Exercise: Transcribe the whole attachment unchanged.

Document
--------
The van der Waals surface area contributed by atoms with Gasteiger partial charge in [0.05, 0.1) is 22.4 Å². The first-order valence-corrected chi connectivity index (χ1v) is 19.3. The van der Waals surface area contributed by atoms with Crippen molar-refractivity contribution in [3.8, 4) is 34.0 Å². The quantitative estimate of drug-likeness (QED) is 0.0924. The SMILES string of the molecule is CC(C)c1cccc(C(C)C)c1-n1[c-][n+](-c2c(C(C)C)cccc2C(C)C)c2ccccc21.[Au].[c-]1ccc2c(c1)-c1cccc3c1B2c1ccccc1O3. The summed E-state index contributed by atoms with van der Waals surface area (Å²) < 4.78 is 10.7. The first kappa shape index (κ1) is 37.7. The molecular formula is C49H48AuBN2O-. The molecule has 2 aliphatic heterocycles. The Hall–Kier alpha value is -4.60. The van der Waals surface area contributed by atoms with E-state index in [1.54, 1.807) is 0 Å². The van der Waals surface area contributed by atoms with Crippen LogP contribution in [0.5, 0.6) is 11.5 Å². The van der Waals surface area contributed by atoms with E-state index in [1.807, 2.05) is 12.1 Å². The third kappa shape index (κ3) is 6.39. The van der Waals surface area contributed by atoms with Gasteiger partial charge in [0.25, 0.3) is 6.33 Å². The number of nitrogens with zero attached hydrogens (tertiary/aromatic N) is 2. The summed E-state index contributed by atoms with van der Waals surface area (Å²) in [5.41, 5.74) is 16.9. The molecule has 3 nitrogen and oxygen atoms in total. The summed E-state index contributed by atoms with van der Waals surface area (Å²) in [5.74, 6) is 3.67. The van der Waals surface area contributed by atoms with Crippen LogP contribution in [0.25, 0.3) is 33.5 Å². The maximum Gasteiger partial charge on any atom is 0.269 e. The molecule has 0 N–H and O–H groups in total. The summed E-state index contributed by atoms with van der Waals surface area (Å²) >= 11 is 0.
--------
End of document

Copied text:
The van der Waals surface area contributed by atoms with Gasteiger partial charge in [0.05, 0.1) is 22.4 Å². The first-order valence-corrected chi connectivity index (χ1v) is 19.3. The van der Waals surface area contributed by atoms with Crippen molar-refractivity contribution in [3.8, 4) is 34.0 Å². The quantitative estimate of drug-likeness (QED) is 0.0924. The SMILES string of the molecule is CC(C)c1cccc(C(C)C)c1-n1[c-][n+](-c2c(C(C)C)cccc2C(C)C)c2ccccc21.[Au].[c-]1ccc2c(c1)-c1cccc3c1B2c1ccccc1O3. The summed E-state index contributed by atoms with van der Waals surface area (Å²) < 4.78 is 10.7. The first kappa shape index (κ1) is 37.7. The molecular formula is C49H48AuBN2O-. The molecule has 2 aliphatic heterocycles. The Hall–Kier alpha value is -4.60. The van der Waals surface area contributed by atoms with E-state index in [1.54, 1.807) is 0 Å². The van der Waals surface area contributed by atoms with Crippen LogP contribution in [0.5, 0.6) is 11.5 Å². The van der Waals surface area contributed by atoms with E-state index in [1.807, 2.05) is 12.1 Å². The third kappa shape index (κ3) is 6.39. The van der Waals surface area contributed by atoms with Gasteiger partial charge in [0.25, 0.3) is 6.33 Å². The number of nitrogens with zero attached hydrogens (tertiary/aromatic N) is 2. The summed E-state index contributed by atoms with van der Waals surface area (Å²) in [5.41, 5.74) is 16.9. The molecule has 3 nitrogen and oxygen atoms in total. The summed E-state index contributed by atoms with van der Waals surface area (Å²) in [5.74, 6) is 3.67. The van der Waals surface area contributed by atoms with Crippen LogP contribution in [0.25, 0.3) is 33.5 Å². The maximum Gasteiger partial charge on any atom is 0.269 e. The molecule has 0 N–H and O–H groups in total. The summed E-state index contributed by atoms with van der Waals surface area (Å²) >= 11 is 0.